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6 Design Trends With Staying Power

These six emerging trends will be around for the long haul.

Written by Donna Peak

When you’re searching for that perfect log or timber home floor plan, you’re not simply looking at flat lines on paper — you’re choosing colors and finishing materials in your mind and picturing the rooms in three dimensions; in short, envisioning how these spaces will work for you and your family. These six emerging trends will be around for the long haul.

1. Organic shapes and materials. 

 Perry Mastrovito photo


In this arena, log and timber homes have always enjoyed an edge over other types of construction, but this growing trend in conventional housing is evolving in the L&T world, too. Handcrafting and working with the natural shape of a tree, rather than taming it into submission, is surging in popularity. The trend also extends to fixtures and decor. While antler chandeliers have been a rustic-home staple for eons, other natural materials, like shells, leather, rattan, reeds and twigs are finding their way into everything from lighting to drawer pulls.


2. Indoor/Outdoor Living Extensions.

 Rich Frutchey photo


Log and timber home enthusiasts are no strangers to blurring the lines between indoor and outdoor living. It’s part of the legacy of this lifestyle. But today’s buyer is looking beyond an extended deck or a deep front porch — even beyond floor-to-ceiling windows — to take in the view. Modern log and timber homeowners want the ability to make a wall disappear via a folding window wall or garage-style retraction, and in doing so, create a seamless transition from an interior living room to its outdoor extension.


3. Indoor Gardens.


If there are a few positives to be had from the COVID-19 pandemic, one is that people found a new appreciation for their homes and took a good, hard look at how well they function to support their lifestyles. One aspect of that reexamination is a renewed interest in growing one’s own produce. Sure you can do that outside, if you have the land, but why stop there? Biophilic design (i.e., indoor gardens, living walls, conservatories and built-in greenhouses) provides an opportunity to cultivate plantings year-round without providing a buffet for bugs and other crop-eating critters. They also help improve your indoor air quality, not to mention your home’s natural beauty.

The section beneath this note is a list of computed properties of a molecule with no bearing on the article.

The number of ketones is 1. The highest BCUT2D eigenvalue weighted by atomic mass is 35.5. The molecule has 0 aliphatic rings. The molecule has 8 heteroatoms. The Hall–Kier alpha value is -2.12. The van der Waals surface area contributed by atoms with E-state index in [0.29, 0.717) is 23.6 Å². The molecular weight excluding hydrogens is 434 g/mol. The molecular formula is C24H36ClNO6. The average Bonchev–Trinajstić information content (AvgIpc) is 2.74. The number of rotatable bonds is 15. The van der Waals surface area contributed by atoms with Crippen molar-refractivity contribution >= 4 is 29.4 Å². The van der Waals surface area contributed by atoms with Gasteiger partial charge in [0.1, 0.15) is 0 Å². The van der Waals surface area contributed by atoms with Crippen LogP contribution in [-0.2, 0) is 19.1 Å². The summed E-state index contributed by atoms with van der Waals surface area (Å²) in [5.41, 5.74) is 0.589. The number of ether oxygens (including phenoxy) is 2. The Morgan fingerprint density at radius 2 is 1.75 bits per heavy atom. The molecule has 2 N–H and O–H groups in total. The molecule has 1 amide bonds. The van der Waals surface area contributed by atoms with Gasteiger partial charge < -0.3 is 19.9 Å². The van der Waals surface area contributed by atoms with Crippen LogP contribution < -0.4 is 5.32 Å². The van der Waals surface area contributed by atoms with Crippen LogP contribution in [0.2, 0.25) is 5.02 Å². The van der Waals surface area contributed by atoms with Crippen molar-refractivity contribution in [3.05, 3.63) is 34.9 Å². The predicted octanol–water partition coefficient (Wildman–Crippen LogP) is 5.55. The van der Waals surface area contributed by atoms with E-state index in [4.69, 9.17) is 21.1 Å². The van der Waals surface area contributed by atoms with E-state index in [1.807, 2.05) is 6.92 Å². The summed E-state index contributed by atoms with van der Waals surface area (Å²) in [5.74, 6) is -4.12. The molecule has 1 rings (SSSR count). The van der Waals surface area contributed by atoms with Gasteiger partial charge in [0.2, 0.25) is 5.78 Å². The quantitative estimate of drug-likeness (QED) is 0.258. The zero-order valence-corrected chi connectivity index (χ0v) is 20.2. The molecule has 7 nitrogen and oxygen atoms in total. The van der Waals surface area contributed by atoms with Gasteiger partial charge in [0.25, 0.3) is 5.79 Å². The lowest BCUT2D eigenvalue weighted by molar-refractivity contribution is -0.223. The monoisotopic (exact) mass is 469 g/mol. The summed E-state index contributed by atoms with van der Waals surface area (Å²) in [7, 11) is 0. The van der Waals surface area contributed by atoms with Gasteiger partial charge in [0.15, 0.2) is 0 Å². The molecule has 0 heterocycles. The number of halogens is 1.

4. Multifunctional Spaces.


Borrowing from the “less is more” adage, not to mention the continuing desire to downsize, it’s advantageous to economize where you can as you design your floor plan. Need a home office? Of course you can utilize a guest bedroom, but you also could carve out a nook in your kitchen or convert a spare closet. Planning a formal dining room for special occasions? The addition of a retractable Murphy bed could provide sleeping space for the occasional overnight visitor without the need for a dedicated guest room. With walls of built-in shelving, it can also double as a library. Have space for a loft? This is a perfect perch for a kids’ play area, a craft room or even a home gym (or a combination of all three!) Need an eat-in kitchen? Skip the oversized fixed island and go old school with a large farm table that can handle anything from food prep to informal dinners to after-school homework sessions (with snacks).


5. Kitchens with Color. 


For nearly a decade, white kitchens have dominated the design scene. While white is still relevant, there is a growing trend toward infusing the kitchen with color, including the return of wood-toned cabinetry. But the key to keeping it modern lies in the species and tones you choose, as well as the way you use it. Light bamboo is emerging as a popular choice for cabinets in a contemporary timber home. Butcher-block counters are another way to incorporate natural wood tones in a log home. But don’t fear color. Even if the safety of white cabinetry appeals to you, punch them up with a colorful countertop or a statement-making backsplash or flooring.


6. Color Infusion.

 Photo: Roger Wade


When it comes to color, log homes have traditionally been dominated by deep reds, dark greens and muted yellows wrapped around a range of brown tones. Classic timber frames have played with color more than their log home cousins, but often only as accents against a blank white canvas. With the new decade comes a new color philosophy: both log and timber homes are throwing convention out the floor-to-ceiling window and embracing a full spectrum of color in everything from paints and stains to appliances and fixtures.

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